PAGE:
Secondary school bans students from talking in the corridors to keep them calm
Students caught talking in the corridor can get detention.
A secondary school in Birmingham will ban pupils from talking to each other between lessons as part of a new 'silent corridor' rule.
According to the BBC, after this rule is implemented, any student that is caught talking in the corridors will face the prospect of detention for breaking the rule.
From 5 November, students at Ninestiles in Acocks Green, Birmingham, will be expected to walk around their school in silence.
1,345 pupils aged between 11-18 attend the school.
The new rule was made public after a letter was circulated stating the intentions of the school.
The letter said that this new rule "will ensure students arrive calmly and ready to learn, and staff can give out any information they need to swiftly and easily" and that "noise is not permissible" once the school day has started.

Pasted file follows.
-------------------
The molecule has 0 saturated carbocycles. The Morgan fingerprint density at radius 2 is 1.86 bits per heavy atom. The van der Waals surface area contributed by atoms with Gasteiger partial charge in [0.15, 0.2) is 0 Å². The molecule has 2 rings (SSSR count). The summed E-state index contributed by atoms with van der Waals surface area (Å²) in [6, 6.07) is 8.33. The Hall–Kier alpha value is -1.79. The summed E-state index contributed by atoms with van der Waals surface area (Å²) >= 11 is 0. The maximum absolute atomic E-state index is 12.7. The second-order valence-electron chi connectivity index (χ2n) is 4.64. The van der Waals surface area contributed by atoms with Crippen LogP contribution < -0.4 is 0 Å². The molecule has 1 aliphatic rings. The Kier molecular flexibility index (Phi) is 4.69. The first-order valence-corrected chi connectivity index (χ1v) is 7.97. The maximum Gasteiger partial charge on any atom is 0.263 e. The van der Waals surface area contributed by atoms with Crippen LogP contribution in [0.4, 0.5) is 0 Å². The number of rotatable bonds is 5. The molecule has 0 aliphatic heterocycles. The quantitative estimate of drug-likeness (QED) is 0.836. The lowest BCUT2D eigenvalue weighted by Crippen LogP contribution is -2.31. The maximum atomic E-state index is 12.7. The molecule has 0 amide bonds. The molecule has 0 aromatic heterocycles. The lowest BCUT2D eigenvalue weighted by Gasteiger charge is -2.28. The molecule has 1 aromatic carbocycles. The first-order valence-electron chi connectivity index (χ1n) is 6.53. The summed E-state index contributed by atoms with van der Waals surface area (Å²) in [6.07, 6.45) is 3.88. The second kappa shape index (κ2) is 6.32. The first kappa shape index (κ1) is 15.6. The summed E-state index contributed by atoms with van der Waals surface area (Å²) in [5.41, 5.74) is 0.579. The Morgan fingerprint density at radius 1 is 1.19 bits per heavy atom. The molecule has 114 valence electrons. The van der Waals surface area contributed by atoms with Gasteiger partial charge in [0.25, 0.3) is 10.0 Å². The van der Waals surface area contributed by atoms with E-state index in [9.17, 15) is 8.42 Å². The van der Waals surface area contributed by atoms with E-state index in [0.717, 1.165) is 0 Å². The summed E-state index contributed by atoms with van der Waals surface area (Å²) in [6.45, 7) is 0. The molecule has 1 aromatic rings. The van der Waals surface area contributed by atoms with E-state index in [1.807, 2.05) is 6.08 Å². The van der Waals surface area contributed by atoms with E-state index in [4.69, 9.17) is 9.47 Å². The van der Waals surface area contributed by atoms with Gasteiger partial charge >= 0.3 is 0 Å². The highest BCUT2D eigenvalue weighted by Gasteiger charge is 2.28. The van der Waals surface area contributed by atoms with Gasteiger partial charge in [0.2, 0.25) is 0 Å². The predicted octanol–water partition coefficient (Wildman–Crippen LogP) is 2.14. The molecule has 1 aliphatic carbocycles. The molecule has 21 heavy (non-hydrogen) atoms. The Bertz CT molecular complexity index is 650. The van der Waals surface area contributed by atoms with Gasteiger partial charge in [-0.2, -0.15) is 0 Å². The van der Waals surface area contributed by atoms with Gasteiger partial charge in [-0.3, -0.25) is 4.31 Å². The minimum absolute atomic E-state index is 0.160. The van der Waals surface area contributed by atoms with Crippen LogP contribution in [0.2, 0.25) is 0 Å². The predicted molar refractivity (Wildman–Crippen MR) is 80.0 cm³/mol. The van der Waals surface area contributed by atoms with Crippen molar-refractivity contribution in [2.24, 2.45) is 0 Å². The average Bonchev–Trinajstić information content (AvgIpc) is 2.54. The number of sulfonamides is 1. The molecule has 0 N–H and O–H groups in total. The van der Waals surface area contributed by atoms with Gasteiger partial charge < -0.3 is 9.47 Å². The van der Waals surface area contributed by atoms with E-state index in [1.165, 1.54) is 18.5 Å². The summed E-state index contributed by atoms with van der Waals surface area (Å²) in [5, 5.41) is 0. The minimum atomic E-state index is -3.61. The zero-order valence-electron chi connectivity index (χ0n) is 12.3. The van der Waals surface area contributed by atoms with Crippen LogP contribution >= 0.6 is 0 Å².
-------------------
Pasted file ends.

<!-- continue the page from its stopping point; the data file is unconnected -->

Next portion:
According to the Guardian, who obtained a thorough copy of the letter, the school has stressed that “all student movement including to and from assembly, at lesson changeover and towards communal areas at break and lunch” would be carried out in silence.
Pupils are allowed to speak to each other at designated areas during specific break and lunch times; any student that breaks this silent corridor policy will face a 20-minute detention.
Repeated failure to adhere to this new rule will result in an "appropriate escalation of sanctions".
Acting co-headteachers Alex Hughes and Andrea Stephens released a statement in defence of this policy, which read: “Ninestiles is committed to the highest standards of behaviour and we know that students arriving to lessons ready to learn can be further supported by doing so in silence at certain points in the day.
"This is already an expectation for arrival at exams and during fire drills and, as such, is simply an extension of that code of behaviour. We will review this change at the end of Term 2 and the views of our students, parents and carers will be welcomed as part of that process.”